GOP, not Trump, real problem
It’s easy to say that Donald Trump is an obnoxious, egomaniacal buffoon, but the real story might be a little subtler and a little more complex (not that it makes him any more desirable as president). Whatever Mr. Trump’s level of actual financial success — either the most incredible businessman of his age, as he claims, or a financial manipulator who has profited greatly at the expense of partners, as a number of business associates claim — he can’t actually be the monumentally undisciplined clown he plays on the campaign trail.
An alternative explanation might be that at some level of consciousness, “The Donald” knows he cannot succeed if he bows to the traditional level of giveand-take and public scrutiny that comes with public office. He knows he is not temperamentally suited to treating the speaker of the House and Senate majority leader as policy equals. He’s never had to operate in any kind of triumvirate, and he’s not about to try. Therefore, even as the Republican establishment leans to accommodate his idiosyncrasies, Mr. Trump will accept nothing but capitulation. He doesn’t care about the future of the Republican Party. He cares only about fulfilling his vision of narcissistic destiny.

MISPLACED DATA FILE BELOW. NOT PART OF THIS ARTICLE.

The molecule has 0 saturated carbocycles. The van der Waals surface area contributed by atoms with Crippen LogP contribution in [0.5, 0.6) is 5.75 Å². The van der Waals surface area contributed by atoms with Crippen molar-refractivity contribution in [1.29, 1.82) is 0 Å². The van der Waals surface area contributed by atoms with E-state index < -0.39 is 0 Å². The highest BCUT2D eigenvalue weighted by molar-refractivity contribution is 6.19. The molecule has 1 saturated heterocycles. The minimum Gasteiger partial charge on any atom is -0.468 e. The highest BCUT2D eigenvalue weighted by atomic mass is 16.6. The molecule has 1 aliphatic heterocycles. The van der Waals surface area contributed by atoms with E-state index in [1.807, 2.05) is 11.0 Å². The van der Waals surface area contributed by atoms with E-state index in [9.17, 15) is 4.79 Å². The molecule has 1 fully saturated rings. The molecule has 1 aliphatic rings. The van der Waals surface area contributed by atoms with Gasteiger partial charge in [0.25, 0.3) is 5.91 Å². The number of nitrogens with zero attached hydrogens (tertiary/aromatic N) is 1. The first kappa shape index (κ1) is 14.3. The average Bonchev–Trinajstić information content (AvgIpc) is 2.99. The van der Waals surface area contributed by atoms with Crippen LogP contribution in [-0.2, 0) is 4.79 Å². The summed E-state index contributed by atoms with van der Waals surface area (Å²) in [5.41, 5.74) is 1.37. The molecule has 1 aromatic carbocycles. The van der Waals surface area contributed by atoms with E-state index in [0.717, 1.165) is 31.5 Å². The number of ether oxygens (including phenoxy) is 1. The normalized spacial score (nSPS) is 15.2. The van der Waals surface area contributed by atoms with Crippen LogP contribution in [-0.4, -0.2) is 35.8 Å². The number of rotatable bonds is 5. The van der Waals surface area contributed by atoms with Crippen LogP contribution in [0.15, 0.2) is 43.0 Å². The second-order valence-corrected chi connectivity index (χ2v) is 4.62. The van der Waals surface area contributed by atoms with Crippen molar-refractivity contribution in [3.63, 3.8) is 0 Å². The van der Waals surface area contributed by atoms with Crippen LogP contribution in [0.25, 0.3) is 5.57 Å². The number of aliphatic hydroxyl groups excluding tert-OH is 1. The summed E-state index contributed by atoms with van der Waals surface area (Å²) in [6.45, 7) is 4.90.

The critical questions are these: Will the Republican leadership vacuum that allowed Mr. Trump to rise and thrive continue? Will the party chair and congressional leadership step up to recapture the philosophic integrity of the party, or will they continue to shuffle around like a herd of deer caught in the headlights?